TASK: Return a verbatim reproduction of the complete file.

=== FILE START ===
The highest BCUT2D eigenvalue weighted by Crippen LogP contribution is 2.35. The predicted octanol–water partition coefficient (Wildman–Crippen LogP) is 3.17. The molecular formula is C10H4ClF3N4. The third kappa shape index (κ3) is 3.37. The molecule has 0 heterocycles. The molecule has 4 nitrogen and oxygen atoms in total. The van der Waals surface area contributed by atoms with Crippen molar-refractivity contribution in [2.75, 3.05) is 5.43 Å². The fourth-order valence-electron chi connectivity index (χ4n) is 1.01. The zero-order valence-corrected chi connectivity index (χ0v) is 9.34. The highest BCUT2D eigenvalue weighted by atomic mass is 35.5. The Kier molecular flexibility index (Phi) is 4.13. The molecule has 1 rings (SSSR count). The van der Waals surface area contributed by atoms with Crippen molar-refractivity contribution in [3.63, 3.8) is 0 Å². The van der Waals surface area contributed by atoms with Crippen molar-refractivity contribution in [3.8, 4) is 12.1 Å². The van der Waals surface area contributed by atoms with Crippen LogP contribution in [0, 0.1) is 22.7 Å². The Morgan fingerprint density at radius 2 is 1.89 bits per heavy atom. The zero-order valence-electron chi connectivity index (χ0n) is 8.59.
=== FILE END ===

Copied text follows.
The highest BCUT2D eigenvalue weighted by Crippen LogP contribution is 2.35. The predicted octanol–water partition coefficient (Wildman–Crippen LogP) is 3.17. The molecular formula is C10H4ClF3N4. The third kappa shape index (κ3) is 3.37. The molecule has 0 heterocycles. The molecule has 4 nitrogen and oxygen atoms in total. The van der Waals surface area contributed by atoms with Crippen molar-refractivity contribution in [2.75, 3.05) is 5.43 Å². The fourth-order valence-electron chi connectivity index (χ4n) is 1.01. The zero-order valence-corrected chi connectivity index (χ0v) is 9.34. The highest BCUT2D eigenvalue weighted by atomic mass is 35.5. The Kier molecular flexibility index (Phi) is 4.13. The molecule has 1 rings (SSSR count). The van der Waals surface area contributed by atoms with Crippen molar-refractivity contribution in [3.63, 3.8) is 0 Å². The van der Waals surface area contributed by atoms with Crippen molar-refractivity contribution in [3.8, 4) is 12.1 Å². The van der Waals surface area contributed by atoms with Crippen LogP contribution in [0, 0.1) is 22.7 Å². The Morgan fingerprint density at radius 2 is 1.89 bits per heavy atom. The zero-order valence-electron chi connectivity index (χ0n) is 8.59.